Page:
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A Terminal Diagnosis Does Not Terminate Living
Tips for Injecting Living into Dying

By Linda Campanella

(Page 2 of 3)

3. Stay in the moment. Don't focus on what lies ahead. It is possible, and good, to crowd out thoughts about dying by injecting acts of living. You can keep thoughts of what's to come at bay by being intentional about savoring every aspect of what you are experiencing while you are experiencing it. And shouldn't every one of us do this every day anyway, whether we know our days are numbered or not? 

4. Don't expect miracles, but don't stop believing in what is possible. While the disease will eventually render certain things impossible, focus on all that is still possible. Even though we were subconsciously or privately aware that we might be celebrating certain holidays or milestones together for the last time, we chose to look forward to what came next. And rather than focusing on last times, we opted to find things we could do or enjoy for the first time. For example: a first mother-daughter side-by-side mani-pedi. Unforgettably wonderful!

5. Don't stop planning. My mother and I did not use a calendar to cross off, with relief, days that had been survived. Rather, we used the calendar to record, with anticipation, plans that were being made—appointments, outings, get-togethers, trips—for next week, next month, and even next summer.

6. Have fun. Make fun. Be happy! It is OK to laugh while hearts are breaking; in fact, it's critical. Laughter is good medicine. So laugh—with abandon. Take pictures. Lots of them. We filled two photo albums. Who would ever have imagined how much my mother would do, where she would go, whom she would meet, and how many people she would touch after her diagnosis? Who could ever believe how happy she was that last year? The photos provide evidence...and also many wonderful reminders of life, love, and laughter.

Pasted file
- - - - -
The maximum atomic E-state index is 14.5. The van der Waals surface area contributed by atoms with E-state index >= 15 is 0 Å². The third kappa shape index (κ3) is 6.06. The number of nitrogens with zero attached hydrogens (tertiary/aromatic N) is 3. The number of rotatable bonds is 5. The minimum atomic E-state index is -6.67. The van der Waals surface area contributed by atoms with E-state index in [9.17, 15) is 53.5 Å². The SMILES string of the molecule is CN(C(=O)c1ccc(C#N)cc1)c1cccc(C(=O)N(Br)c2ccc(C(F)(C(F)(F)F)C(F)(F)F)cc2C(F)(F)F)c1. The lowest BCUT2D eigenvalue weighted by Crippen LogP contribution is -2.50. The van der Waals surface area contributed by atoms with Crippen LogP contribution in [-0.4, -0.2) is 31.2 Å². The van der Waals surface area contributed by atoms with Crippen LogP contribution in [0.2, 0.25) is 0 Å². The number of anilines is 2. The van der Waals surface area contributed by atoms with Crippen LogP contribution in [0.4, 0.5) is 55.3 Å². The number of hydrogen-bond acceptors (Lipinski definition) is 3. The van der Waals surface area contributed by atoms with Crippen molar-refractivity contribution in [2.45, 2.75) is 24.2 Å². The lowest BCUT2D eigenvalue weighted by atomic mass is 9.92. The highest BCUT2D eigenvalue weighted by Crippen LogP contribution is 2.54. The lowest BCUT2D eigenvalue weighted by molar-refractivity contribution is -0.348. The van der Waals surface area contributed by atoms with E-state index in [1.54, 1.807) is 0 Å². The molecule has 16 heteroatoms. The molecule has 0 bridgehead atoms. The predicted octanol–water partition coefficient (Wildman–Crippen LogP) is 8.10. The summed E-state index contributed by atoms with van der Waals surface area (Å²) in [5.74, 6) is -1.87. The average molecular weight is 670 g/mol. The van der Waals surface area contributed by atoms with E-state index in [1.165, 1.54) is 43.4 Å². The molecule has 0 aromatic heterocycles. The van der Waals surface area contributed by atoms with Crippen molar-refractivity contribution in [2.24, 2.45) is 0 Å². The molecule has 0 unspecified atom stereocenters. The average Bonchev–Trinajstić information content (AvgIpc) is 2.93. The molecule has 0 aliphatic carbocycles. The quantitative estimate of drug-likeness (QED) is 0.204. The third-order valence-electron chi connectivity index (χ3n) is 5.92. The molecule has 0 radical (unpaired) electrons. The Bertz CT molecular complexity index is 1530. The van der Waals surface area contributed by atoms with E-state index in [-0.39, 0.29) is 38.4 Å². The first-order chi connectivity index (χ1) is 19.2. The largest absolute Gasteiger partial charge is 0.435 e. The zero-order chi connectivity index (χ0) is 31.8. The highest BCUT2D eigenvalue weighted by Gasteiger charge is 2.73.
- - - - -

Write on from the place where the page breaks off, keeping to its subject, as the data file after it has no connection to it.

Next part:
7. Help your parent or loved one retain things that matter most to someone facing death: routines, relationships, a sense of self, and, above all, a sense of dignity. Keeping a calendar, carrying a pocketbook, getting dressed, getting together with friends, shopping for holiday gifts, making the grocery list—little routines like these inject a semblance of normalcy into an existence that feels anything but normal or routine, especially as disease takes its toll. And remember that we feel good when we look good. My mother was never without lipstick or earrings on the days I was with her; we kept our nails polished and we shopped for new clothes for the coming season. Why not?!

8. Gently nudge, but don't push. There will be days, and there will come a point, when certain things just aren't possible or when your parent simply won't feel physically (or mentally) up for what you think she might want to do and enjoy. Although I was intent on helping her find joy in every day, I did not want my mother to be afraid to say "I can't" or "I don't want to." I didn't want her ever to feel as though she was disappointing me or anyone in the family if she succumbed to her fatigue or anything else she struggled to overcome.

 

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